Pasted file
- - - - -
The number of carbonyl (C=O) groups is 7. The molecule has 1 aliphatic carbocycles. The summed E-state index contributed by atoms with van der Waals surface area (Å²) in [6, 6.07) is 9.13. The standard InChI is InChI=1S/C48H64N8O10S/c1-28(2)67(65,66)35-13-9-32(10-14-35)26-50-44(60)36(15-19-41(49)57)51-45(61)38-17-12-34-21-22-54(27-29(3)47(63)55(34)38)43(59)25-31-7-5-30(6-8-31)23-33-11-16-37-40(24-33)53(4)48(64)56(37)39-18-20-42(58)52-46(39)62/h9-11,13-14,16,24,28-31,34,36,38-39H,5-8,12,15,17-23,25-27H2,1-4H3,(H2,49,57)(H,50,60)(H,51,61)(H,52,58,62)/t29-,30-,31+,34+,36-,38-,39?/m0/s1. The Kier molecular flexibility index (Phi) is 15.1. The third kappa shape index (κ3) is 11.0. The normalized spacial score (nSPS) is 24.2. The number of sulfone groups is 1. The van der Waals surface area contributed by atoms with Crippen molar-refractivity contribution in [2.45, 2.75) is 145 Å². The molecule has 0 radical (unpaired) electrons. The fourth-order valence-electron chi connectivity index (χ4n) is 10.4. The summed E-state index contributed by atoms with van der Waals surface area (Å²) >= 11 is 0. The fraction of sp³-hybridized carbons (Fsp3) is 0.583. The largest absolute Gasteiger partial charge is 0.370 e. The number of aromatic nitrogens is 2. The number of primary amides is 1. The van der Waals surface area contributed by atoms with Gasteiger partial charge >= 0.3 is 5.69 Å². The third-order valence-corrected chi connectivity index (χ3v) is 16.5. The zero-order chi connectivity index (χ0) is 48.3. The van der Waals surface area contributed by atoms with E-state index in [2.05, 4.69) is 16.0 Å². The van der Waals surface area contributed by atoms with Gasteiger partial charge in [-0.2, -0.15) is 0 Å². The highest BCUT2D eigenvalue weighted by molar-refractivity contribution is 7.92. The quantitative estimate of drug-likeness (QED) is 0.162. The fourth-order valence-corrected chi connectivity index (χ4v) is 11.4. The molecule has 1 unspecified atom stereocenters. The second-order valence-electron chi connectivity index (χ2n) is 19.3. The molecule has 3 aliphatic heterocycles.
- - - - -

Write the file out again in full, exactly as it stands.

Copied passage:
The number of carbonyl (C=O) groups is 7. The molecule has 1 aliphatic carbocycles. The summed E-state index contributed by atoms with van der Waals surface area (Å²) in [6, 6.07) is 9.13. The standard InChI is InChI=1S/C48H64N8O10S/c1-28(2)67(65,66)35-13-9-32(10-14-35)26-50-44(60)36(15-19-41(49)57)51-45(61)38-17-12-34-21-22-54(27-29(3)47(63)55(34)38)43(59)25-31-7-5-30(6-8-31)23-33-11-16-37-40(24-33)53(4)48(64)56(37)39-18-20-42(58)52-46(39)62/h9-11,13-14,16,24,28-31,34,36,38-39H,5-8,12,15,17-23,25-27H2,1-4H3,(H2,49,57)(H,50,60)(H,51,61)(H,52,58,62)/t29-,30-,31+,34+,36-,38-,39?/m0/s1. The Kier molecular flexibility index (Phi) is 15.1. The third kappa shape index (κ3) is 11.0. The normalized spacial score (nSPS) is 24.2. The number of sulfone groups is 1. The van der Waals surface area contributed by atoms with Crippen molar-refractivity contribution in [2.45, 2.75) is 145 Å². The molecule has 0 radical (unpaired) electrons. The fourth-order valence-electron chi connectivity index (χ4n) is 10.4. The summed E-state index contributed by atoms with van der Waals surface area (Å²) >= 11 is 0. The fraction of sp³-hybridized carbons (Fsp3) is 0.583. The largest absolute Gasteiger partial charge is 0.370 e. The number of aromatic nitrogens is 2. The number of primary amides is 1. The van der Waals surface area contributed by atoms with Gasteiger partial charge >= 0.3 is 5.69 Å². The third-order valence-corrected chi connectivity index (χ3v) is 16.5. The zero-order chi connectivity index (χ0) is 48.3. The van der Waals surface area contributed by atoms with E-state index in [2.05, 4.69) is 16.0 Å². The van der Waals surface area contributed by atoms with Gasteiger partial charge in [-0.2, -0.15) is 0 Å². The highest BCUT2D eigenvalue weighted by molar-refractivity contribution is 7.92. The quantitative estimate of drug-likeness (QED) is 0.162. The fourth-order valence-corrected chi connectivity index (χ4v) is 11.4. The molecule has 1 unspecified atom stereocenters. The second-order valence-electron chi connectivity index (χ2n) is 19.3. The molecule has 3 aliphatic heterocycles.